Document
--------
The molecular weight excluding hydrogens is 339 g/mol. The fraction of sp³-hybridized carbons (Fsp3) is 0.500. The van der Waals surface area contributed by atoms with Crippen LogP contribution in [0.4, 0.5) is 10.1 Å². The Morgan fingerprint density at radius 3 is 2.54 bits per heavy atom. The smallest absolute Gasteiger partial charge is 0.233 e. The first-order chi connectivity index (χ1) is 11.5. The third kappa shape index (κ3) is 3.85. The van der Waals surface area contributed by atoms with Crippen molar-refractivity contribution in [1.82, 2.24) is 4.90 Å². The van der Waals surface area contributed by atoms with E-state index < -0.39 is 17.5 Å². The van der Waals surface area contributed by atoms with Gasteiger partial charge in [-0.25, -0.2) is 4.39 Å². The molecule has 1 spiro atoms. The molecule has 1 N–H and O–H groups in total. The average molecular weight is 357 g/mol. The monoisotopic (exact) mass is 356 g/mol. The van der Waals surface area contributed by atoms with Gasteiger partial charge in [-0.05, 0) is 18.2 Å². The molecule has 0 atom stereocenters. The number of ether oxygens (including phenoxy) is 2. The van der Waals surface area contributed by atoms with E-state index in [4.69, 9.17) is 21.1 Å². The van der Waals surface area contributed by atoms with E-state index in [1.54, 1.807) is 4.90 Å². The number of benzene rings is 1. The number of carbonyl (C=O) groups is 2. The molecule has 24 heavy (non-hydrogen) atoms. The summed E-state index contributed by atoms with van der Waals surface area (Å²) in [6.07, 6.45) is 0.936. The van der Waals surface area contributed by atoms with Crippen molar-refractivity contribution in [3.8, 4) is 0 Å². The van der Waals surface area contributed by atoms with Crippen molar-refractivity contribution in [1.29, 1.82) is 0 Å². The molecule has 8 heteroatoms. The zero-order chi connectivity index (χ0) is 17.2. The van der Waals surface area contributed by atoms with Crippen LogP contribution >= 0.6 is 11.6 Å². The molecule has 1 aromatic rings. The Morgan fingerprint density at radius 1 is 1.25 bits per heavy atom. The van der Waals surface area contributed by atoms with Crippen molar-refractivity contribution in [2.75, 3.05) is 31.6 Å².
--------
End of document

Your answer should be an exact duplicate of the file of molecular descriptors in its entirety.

The molecular weight excluding hydrogens is 339 g/mol. The fraction of sp³-hybridized carbons (Fsp3) is 0.500. The van der Waals surface area contributed by atoms with Crippen LogP contribution in [0.4, 0.5) is 10.1 Å². The Morgan fingerprint density at radius 3 is 2.54 bits per heavy atom. The smallest absolute Gasteiger partial charge is 0.233 e. The first-order chi connectivity index (χ1) is 11.5. The third kappa shape index (κ3) is 3.85. The van der Waals surface area contributed by atoms with Crippen molar-refractivity contribution in [1.82, 2.24) is 4.90 Å². The van der Waals surface area contributed by atoms with E-state index < -0.39 is 17.5 Å². The van der Waals surface area contributed by atoms with Gasteiger partial charge in [-0.25, -0.2) is 4.39 Å². The molecule has 1 spiro atoms. The molecule has 1 N–H and O–H groups in total. The average molecular weight is 357 g/mol. The monoisotopic (exact) mass is 356 g/mol. The van der Waals surface area contributed by atoms with Gasteiger partial charge in [-0.05, 0) is 18.2 Å². The molecule has 0 atom stereocenters. The number of ether oxygens (including phenoxy) is 2. The van der Waals surface area contributed by atoms with E-state index in [4.69, 9.17) is 21.1 Å². The van der Waals surface area contributed by atoms with E-state index in [1.54, 1.807) is 4.90 Å². The number of benzene rings is 1. The number of carbonyl (C=O) groups is 2. The molecule has 24 heavy (non-hydrogen) atoms. The summed E-state index contributed by atoms with van der Waals surface area (Å²) in [6.07, 6.45) is 0.936. The van der Waals surface area contributed by atoms with Crippen molar-refractivity contribution in [3.8, 4) is 0 Å². The van der Waals surface area contributed by atoms with Crippen molar-refractivity contribution in [1.29, 1.82) is 0 Å². The molecule has 8 heteroatoms. The zero-order chi connectivity index (χ0) is 17.2. The van der Waals surface area contributed by atoms with Crippen LogP contribution >= 0.6 is 11.6 Å². The molecule has 1 aromatic rings. The Morgan fingerprint density at radius 1 is 1.25 bits per heavy atom. The van der Waals surface area contributed by atoms with Crippen molar-refractivity contribution in [2.75, 3.05) is 31.6 Å².